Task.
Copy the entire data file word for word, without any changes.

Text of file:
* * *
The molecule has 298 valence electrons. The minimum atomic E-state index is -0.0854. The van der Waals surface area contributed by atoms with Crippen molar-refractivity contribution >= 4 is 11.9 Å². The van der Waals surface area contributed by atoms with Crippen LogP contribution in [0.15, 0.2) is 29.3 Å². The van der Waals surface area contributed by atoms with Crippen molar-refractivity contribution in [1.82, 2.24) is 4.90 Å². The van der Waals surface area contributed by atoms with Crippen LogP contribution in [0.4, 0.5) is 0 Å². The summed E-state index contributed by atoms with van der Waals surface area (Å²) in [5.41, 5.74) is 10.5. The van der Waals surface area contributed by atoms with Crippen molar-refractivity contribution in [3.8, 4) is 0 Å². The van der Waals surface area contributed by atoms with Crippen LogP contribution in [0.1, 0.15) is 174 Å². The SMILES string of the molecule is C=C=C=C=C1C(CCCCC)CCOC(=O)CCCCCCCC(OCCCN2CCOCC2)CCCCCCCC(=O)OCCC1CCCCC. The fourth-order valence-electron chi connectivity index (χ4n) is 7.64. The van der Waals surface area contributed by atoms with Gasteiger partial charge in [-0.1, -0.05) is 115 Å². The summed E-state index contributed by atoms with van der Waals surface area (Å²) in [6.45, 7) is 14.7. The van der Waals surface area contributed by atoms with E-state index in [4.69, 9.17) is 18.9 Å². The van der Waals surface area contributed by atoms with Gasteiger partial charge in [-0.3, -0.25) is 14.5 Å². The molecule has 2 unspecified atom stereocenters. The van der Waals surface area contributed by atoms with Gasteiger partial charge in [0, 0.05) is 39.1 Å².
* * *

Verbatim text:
The molecule has 298 valence electrons. The minimum atomic E-state index is -0.0854. The van der Waals surface area contributed by atoms with Crippen molar-refractivity contribution >= 4 is 11.9 Å². The van der Waals surface area contributed by atoms with Crippen LogP contribution in [0.15, 0.2) is 29.3 Å². The van der Waals surface area contributed by atoms with Crippen molar-refractivity contribution in [1.82, 2.24) is 4.90 Å². The van der Waals surface area contributed by atoms with Crippen LogP contribution in [0.4, 0.5) is 0 Å². The summed E-state index contributed by atoms with van der Waals surface area (Å²) in [5.41, 5.74) is 10.5. The van der Waals surface area contributed by atoms with Crippen molar-refractivity contribution in [3.8, 4) is 0 Å². The van der Waals surface area contributed by atoms with Crippen LogP contribution in [0.1, 0.15) is 174 Å². The SMILES string of the molecule is C=C=C=C=C1C(CCCCC)CCOC(=O)CCCCCCCC(OCCCN2CCOCC2)CCCCCCCC(=O)OCCC1CCCCC. The fourth-order valence-electron chi connectivity index (χ4n) is 7.64. The van der Waals surface area contributed by atoms with Gasteiger partial charge in [-0.1, -0.05) is 115 Å². The summed E-state index contributed by atoms with van der Waals surface area (Å²) in [6.45, 7) is 14.7. The van der Waals surface area contributed by atoms with E-state index in [4.69, 9.17) is 18.9 Å². The van der Waals surface area contributed by atoms with Gasteiger partial charge in [-0.3, -0.25) is 14.5 Å². The molecule has 2 unspecified atom stereocenters. The van der Waals surface area contributed by atoms with Gasteiger partial charge in [0, 0.05) is 39.1 Å².